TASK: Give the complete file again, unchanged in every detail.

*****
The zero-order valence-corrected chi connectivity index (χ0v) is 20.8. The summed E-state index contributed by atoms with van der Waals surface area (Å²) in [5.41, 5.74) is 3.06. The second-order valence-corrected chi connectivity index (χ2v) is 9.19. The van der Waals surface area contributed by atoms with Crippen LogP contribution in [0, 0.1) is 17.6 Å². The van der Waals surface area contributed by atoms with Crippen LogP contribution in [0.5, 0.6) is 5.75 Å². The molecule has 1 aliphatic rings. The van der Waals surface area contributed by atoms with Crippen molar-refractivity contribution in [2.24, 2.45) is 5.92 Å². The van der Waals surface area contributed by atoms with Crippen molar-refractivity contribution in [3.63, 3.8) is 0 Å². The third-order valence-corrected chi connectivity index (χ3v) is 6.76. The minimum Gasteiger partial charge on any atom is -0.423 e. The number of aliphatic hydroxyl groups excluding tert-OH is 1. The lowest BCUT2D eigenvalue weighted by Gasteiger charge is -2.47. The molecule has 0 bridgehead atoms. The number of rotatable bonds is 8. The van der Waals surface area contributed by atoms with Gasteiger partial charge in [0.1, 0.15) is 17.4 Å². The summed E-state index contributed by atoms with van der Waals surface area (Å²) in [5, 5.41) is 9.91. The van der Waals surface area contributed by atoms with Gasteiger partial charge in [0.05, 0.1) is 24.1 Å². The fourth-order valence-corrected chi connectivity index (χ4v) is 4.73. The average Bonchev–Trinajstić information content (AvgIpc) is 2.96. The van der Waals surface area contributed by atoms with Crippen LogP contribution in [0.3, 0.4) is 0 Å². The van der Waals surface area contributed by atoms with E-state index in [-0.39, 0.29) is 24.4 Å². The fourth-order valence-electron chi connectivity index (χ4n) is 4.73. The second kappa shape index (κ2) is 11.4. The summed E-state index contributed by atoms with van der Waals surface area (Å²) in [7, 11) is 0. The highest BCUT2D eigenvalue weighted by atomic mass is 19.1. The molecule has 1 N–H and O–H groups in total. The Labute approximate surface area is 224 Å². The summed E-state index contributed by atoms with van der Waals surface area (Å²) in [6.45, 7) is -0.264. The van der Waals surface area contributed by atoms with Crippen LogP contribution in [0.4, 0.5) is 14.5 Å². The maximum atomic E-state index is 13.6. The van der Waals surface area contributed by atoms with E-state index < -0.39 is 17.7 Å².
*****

The zero-order valence-corrected chi connectivity index (χ0v) is 20.8. The summed E-state index contributed by atoms with van der Waals surface area (Å²) in [5.41, 5.74) is 3.06. The second-order valence-corrected chi connectivity index (χ2v) is 9.19. The van der Waals surface area contributed by atoms with Crippen LogP contribution in [0, 0.1) is 17.6 Å². The van der Waals surface area contributed by atoms with Crippen LogP contribution in [0.5, 0.6) is 5.75 Å². The molecule has 1 aliphatic rings. The van der Waals surface area contributed by atoms with Crippen molar-refractivity contribution in [2.24, 2.45) is 5.92 Å². The van der Waals surface area contributed by atoms with Crippen molar-refractivity contribution in [3.63, 3.8) is 0 Å². The third-order valence-corrected chi connectivity index (χ3v) is 6.76. The minimum Gasteiger partial charge on any atom is -0.423 e. The number of aliphatic hydroxyl groups excluding tert-OH is 1. The lowest BCUT2D eigenvalue weighted by Gasteiger charge is -2.47. The molecule has 0 bridgehead atoms. The number of rotatable bonds is 8. The van der Waals surface area contributed by atoms with Gasteiger partial charge in [0.1, 0.15) is 17.4 Å². The summed E-state index contributed by atoms with van der Waals surface area (Å²) in [5, 5.41) is 9.91. The van der Waals surface area contributed by atoms with Gasteiger partial charge in [0.05, 0.1) is 24.1 Å². The fourth-order valence-corrected chi connectivity index (χ4v) is 4.73. The average Bonchev–Trinajstić information content (AvgIpc) is 2.96. The van der Waals surface area contributed by atoms with Crippen LogP contribution in [0.3, 0.4) is 0 Å². The van der Waals surface area contributed by atoms with E-state index in [-0.39, 0.29) is 24.4 Å². The fourth-order valence-electron chi connectivity index (χ4n) is 4.73. The second kappa shape index (κ2) is 11.4. The summed E-state index contributed by atoms with van der Waals surface area (Å²) in [7, 11) is 0. The highest BCUT2D eigenvalue weighted by atomic mass is 19.1. The molecule has 1 N–H and O–H groups in total. The Labute approximate surface area is 224 Å². The summed E-state index contributed by atoms with van der Waals surface area (Å²) in [6.45, 7) is -0.264. The van der Waals surface area contributed by atoms with Crippen LogP contribution in [0.4, 0.5) is 14.5 Å². The maximum atomic E-state index is 13.6. The van der Waals surface area contributed by atoms with E-state index < -0.39 is 17.7 Å².